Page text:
The one in 110,000: Neda’s story
I’m Neda and I’m just one of the 110,000 Australians currently living with blood cancer.
My own story started nearly a decade ago – complications after my pregnancy resulted in abnormal bleeding, chronic pain, bad headaches and constant respiratory issues.
But I just kept being told I had severe anxiety and needed to sleep – well, of course I was anxious, I knew there was something seriously wrong with me…
Cut to 2018 when I was sick (literally) of being told nothing else was wrong with me. Waking up each day choking, struggling for breath is NOT normal and I was determined to get answers.
Finally, a (brilliant) doctor asked for MY story and that’s when I was set on the right path to diagnosis.
Just days before boarding a plane to the U.S. I received the phone call;
“Mrs Masters, do not get on that plane, if you do…you might die.”
I was diagnosed with the incurable blood cancer, myeloma, and I had the worst type – I would need chemotherapy and then a tandem stem cell transplant to survive.
The funny thing was, I wasn’t even scared at this point. I was just relieved to know I wasn’t going crazy and I could finally start working towards a healthy life.
Myeloma is not an easy disease to diagnose either, at first I was told I had lymphoma however, the diagnosis changed to myeloma an hour before my first treatment.
After my diagnosis I was told I needed to be in the closest capital city as soon as possible to begin treatment.
So many questions. How were my son and husband going to cope? Where were we going to stay? How sick am I going to get?
Thankfully, in my first week in hospital I received a visit from my Leukaemia Foundation Blood Cancer Support Coordinator, Sheila.
My first Angel of Mercy, Sheila helped me navigate all the big questions. She told me what was coming, the best haematologists to seek out and all the amazing services I could access through the Leukaemia Foundation.
Then there’s the accommodation – could you imagine if my husband or mum had to pay for a hotel for weeks on end while I received treatment?
We were offered a safe and clean apartment, completely free of charge and close to the hospital, with plenty of people around to assist us with whatever we needed.
My 15-year-old son, Sana, also wanted to be close to me while I had treatment.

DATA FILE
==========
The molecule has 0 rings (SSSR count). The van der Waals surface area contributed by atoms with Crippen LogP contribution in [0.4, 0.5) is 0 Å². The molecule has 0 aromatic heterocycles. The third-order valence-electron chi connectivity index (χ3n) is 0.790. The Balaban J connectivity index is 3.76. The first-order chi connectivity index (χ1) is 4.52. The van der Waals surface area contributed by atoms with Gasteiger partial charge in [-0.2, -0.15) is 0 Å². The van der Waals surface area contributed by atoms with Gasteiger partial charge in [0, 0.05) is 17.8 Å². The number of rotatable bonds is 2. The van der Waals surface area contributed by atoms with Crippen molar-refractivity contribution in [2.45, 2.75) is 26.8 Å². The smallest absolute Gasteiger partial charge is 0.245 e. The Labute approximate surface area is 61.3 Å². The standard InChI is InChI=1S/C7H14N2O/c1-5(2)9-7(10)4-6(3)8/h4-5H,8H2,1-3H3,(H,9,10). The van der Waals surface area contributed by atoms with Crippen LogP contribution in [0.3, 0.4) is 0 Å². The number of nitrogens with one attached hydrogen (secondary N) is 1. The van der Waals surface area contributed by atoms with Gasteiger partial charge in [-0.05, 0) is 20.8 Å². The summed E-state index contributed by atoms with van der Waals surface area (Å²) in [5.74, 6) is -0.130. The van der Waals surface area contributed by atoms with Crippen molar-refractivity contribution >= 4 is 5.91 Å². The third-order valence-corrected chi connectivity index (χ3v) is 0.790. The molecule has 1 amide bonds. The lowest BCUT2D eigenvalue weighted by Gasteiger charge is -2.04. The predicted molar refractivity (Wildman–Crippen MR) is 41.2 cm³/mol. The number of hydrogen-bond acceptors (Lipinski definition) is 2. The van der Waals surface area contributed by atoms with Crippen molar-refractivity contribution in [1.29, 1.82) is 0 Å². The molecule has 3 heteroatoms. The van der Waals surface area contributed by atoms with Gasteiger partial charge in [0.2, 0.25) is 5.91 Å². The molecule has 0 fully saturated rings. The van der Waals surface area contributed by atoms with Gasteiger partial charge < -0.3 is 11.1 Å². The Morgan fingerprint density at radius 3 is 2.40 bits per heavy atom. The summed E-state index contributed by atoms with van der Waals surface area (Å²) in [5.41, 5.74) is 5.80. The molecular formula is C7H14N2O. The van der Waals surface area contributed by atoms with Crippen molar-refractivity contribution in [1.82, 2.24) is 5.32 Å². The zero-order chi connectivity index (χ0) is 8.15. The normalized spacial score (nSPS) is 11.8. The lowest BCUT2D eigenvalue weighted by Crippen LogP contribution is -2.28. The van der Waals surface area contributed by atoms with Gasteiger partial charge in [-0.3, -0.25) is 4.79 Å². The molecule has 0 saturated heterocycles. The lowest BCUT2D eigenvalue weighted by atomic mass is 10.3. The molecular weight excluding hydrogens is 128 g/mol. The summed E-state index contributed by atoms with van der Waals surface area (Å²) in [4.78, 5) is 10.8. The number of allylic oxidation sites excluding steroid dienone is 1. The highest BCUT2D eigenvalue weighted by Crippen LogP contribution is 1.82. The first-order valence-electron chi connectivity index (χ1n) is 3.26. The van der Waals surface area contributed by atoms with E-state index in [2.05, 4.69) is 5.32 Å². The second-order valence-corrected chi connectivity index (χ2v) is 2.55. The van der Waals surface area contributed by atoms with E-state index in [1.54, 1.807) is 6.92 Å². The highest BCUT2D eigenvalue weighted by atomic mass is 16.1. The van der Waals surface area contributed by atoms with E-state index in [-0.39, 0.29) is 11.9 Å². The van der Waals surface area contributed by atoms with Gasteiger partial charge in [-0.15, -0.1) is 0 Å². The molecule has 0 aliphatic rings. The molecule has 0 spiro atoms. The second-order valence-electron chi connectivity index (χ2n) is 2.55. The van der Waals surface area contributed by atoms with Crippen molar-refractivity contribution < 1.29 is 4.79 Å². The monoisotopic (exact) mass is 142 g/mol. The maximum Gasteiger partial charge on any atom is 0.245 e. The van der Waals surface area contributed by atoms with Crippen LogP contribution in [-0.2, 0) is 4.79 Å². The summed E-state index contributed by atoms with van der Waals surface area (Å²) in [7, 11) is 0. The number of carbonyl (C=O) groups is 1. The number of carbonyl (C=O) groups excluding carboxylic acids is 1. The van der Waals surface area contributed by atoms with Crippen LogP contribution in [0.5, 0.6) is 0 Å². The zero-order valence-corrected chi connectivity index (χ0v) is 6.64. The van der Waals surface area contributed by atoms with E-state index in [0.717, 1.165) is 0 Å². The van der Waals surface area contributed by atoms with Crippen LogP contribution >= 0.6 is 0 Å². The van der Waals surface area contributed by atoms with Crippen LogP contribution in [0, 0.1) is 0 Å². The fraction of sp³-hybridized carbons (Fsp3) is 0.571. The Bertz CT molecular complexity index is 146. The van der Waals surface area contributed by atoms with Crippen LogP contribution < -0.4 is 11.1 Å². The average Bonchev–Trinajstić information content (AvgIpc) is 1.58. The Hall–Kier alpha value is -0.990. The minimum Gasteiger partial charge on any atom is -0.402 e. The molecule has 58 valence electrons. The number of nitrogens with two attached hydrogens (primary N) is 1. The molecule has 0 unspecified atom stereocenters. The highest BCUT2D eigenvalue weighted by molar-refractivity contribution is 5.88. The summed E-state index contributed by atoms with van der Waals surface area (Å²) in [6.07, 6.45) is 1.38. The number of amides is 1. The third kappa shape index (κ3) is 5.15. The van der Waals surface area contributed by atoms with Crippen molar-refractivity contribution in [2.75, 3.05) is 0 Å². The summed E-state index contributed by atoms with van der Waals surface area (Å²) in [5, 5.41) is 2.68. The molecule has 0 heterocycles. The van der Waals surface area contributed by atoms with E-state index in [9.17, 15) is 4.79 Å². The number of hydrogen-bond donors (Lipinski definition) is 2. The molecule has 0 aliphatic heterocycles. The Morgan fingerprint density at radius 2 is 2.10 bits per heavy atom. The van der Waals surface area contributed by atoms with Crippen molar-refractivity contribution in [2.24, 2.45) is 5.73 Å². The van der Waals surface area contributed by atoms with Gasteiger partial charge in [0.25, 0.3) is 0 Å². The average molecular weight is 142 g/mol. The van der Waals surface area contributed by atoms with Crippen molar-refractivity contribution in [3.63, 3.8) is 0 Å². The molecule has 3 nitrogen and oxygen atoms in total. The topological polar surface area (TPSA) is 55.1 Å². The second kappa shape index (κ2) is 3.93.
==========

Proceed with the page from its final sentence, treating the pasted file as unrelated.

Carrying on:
Sweet Nicole from the Leukaemia Foundation, another angel, told me about the hospital high school he could attend close to our accommodation and sorted out the enrolment for me.
That really meant the world to my husband, Todd, and to me – it was so important we all stay together during these tough times.
Todd attended carer sessions, myeloma forums and support groups hosted by the Leukaemia Foundation.
And it doesn’t matter where you live with so many resources now available online to help people living with blood cancer and their families navigate a diagnosis.
At the time of writing this, I’m preparing for my second stem cell transplant.
After this latest transplant I will move to the U.S. so I can afford to access the drug, Revlimid®. It’s not yet listed on the Pharmaceutical Benefits Scheme (PBS) here in Australia, so we don’t have much choice.
Luckily, Todd has a job lined up over there, but I don’t know what I would do if my family didn’t have the right to live and work in the U.S.
I can’t afford the $1000 a month it costs for the drug here and my doctor said I will need it to stay in remission.
The generous supporters of the Leukaemia Foundation are giving me hope that one day soon I can afford to access it here at home.
You might not realise, but last year this support also helped three new medicines to be listed on the PBS, ensuring people living with blood cancer can access affordable treatment.
So that’s my story so far.Posted on March 11th, 2020
Developed by the Leukaemia Foundation in consultation with people living with a blood cancer, Leukaemia Foundation support staff, haematology nursing staff and/or Australian clinical haematologists. This content is provided for information purposes only and we urge you to always seek advice from a registered health care professional for diagnosis, treatment and answers to your medical questions, including the suitability of a particular therapy, service, product or treatment in your circumstances. The Leukaemia Foundation shall not bear any liability for any person relying on the materials contained on this website.